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Shorthands Guide

Marcos Cáceres edited this page May 25, 2021 · 18 revisions


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Shorthands Cheat Sheet

Similar to markdown, shorthands trigger special behavior in ReSpec. The most commonly used one you've likely seen is [[Reference]]. Shorthands save you time and work: you write a lot less HTML, and ReSpec does all the linking and error checking for you.

Each of these special character combinations, as well as what behavior they trigger, are detailed below.

Note: Only WebIDL identifiers are case sensitive.

Type Syntax Examples
WebIDL {{WebIDLThing}} {{PaymentRequest}}
Concepts in specs [=normal link=] [=queue a task=]
Variable in an algorithm |variable:Type| Let |p:Promise| be a new {{Promise}}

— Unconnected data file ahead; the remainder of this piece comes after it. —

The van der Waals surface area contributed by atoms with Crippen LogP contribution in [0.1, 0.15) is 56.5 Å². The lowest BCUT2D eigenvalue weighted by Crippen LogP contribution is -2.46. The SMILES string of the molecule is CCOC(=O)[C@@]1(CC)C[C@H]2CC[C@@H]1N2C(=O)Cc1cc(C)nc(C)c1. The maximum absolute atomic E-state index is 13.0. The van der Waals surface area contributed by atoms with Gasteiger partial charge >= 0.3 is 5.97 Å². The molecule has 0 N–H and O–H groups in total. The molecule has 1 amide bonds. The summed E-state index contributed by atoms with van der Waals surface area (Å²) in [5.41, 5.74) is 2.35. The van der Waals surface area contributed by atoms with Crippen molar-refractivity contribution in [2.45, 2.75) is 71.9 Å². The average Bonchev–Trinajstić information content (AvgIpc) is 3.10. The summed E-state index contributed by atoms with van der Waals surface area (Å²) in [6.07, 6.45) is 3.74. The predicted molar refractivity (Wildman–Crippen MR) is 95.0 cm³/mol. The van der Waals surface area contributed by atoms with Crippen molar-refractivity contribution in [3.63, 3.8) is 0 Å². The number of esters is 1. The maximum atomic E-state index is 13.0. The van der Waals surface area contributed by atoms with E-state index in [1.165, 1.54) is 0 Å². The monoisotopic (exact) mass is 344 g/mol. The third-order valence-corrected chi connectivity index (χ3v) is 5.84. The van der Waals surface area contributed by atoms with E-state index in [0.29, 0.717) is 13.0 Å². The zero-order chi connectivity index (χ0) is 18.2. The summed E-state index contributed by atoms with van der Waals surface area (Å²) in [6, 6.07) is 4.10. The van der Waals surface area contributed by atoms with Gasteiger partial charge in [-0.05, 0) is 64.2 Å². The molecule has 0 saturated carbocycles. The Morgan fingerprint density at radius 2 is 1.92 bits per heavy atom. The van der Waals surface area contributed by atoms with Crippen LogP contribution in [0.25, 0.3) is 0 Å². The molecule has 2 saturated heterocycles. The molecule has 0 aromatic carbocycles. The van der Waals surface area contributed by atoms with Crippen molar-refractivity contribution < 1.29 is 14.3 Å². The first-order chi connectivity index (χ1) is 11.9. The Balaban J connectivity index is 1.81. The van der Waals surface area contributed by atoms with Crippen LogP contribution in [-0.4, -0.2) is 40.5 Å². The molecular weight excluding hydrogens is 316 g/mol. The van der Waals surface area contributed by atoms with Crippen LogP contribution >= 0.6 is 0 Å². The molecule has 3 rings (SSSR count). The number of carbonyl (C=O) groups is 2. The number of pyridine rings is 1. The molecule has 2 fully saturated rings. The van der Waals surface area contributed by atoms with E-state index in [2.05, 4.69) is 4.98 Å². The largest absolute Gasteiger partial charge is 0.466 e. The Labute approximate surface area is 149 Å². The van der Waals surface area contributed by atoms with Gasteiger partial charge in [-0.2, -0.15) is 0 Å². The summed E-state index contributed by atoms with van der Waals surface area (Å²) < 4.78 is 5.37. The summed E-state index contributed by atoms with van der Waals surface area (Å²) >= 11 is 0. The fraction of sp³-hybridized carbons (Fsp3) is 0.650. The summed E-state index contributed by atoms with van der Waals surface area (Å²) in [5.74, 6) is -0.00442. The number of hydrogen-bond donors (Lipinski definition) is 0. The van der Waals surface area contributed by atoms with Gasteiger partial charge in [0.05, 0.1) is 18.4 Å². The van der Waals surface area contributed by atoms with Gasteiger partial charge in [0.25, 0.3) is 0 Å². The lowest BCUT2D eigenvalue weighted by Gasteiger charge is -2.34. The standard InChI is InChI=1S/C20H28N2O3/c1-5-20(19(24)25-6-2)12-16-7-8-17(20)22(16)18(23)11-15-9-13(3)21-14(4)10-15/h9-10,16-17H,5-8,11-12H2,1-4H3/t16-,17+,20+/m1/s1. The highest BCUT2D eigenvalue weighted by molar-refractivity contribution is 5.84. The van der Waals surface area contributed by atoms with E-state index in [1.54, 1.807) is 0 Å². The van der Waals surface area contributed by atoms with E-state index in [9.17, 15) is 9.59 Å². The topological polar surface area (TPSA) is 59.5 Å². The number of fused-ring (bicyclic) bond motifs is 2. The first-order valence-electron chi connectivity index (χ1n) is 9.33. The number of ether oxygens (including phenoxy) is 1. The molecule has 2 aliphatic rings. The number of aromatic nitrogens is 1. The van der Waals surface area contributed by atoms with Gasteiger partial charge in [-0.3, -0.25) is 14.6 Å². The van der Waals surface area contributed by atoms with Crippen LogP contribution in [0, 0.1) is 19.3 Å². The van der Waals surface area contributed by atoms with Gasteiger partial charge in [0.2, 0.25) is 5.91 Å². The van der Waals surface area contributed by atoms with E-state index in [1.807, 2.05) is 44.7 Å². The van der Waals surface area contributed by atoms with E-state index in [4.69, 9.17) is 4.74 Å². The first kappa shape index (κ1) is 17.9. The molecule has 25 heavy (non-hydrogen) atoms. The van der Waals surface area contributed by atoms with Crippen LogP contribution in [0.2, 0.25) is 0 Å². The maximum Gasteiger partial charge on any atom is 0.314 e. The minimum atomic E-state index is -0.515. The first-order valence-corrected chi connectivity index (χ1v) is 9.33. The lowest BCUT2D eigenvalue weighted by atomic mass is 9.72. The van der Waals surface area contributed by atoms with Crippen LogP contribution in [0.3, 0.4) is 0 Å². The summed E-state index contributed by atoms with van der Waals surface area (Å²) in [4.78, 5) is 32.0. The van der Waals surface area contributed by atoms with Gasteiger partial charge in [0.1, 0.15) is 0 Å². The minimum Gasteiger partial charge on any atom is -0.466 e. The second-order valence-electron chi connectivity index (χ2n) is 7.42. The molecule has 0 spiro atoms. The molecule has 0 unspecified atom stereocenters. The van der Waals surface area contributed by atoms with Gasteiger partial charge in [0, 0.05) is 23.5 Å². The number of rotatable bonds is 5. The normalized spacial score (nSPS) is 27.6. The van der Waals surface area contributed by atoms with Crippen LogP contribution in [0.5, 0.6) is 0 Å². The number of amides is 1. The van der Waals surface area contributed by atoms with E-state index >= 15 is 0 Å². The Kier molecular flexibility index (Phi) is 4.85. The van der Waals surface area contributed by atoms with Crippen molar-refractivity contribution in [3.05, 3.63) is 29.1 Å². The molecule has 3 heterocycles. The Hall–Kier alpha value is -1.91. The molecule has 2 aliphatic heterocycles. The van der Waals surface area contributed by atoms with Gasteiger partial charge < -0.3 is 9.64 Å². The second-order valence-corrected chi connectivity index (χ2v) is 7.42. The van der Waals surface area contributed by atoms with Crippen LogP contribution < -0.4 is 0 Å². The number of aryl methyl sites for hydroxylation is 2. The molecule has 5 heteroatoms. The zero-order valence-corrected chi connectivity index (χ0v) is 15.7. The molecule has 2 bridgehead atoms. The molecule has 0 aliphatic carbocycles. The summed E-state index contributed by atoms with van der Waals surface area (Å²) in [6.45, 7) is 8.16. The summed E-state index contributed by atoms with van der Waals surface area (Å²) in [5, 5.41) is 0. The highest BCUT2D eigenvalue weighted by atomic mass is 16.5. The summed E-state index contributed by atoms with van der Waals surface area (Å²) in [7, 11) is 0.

HTML/SVG elements [^element^] [^iframe^]
Element attributes [^element/attribute^] [^iframe/allow^]
References [[shortName]] [[RFC2119]]
Expansions [[[#some-id]]] [[[#example-2]]] expands and links to "Example 2"

By design, we also share a lot of syntax with the BikeShed document processor. This makes it easier for everyone in the standards community to edit ReSpec and BikeShed specifications.

WebIDL {#webidl-shorthands}

WebIDL is a meta language that used to define Javascript APIs for Web browsers. Please see our WebIDL Guide or the WebIDL spec for more info.

To link to something in WebIDL, you need to know its identifier. An identifier is the name of the interface, dictionary, or enum.

For example, {{PaymentRequest}} links to the PaymentRequest interface.

You can link attributes, methods, or members by using the interface name, /, and the name of the thing you want to link to. For example, {{PaymentRequest/show()}} links to the show() operation of the PaymentRequest interface.


Type Syntax Examples
Interface, Dictionary, Enum or IDL type {{Identifier}} {{PaymentRequest}}
{{unrestricted double}}
{{long long}}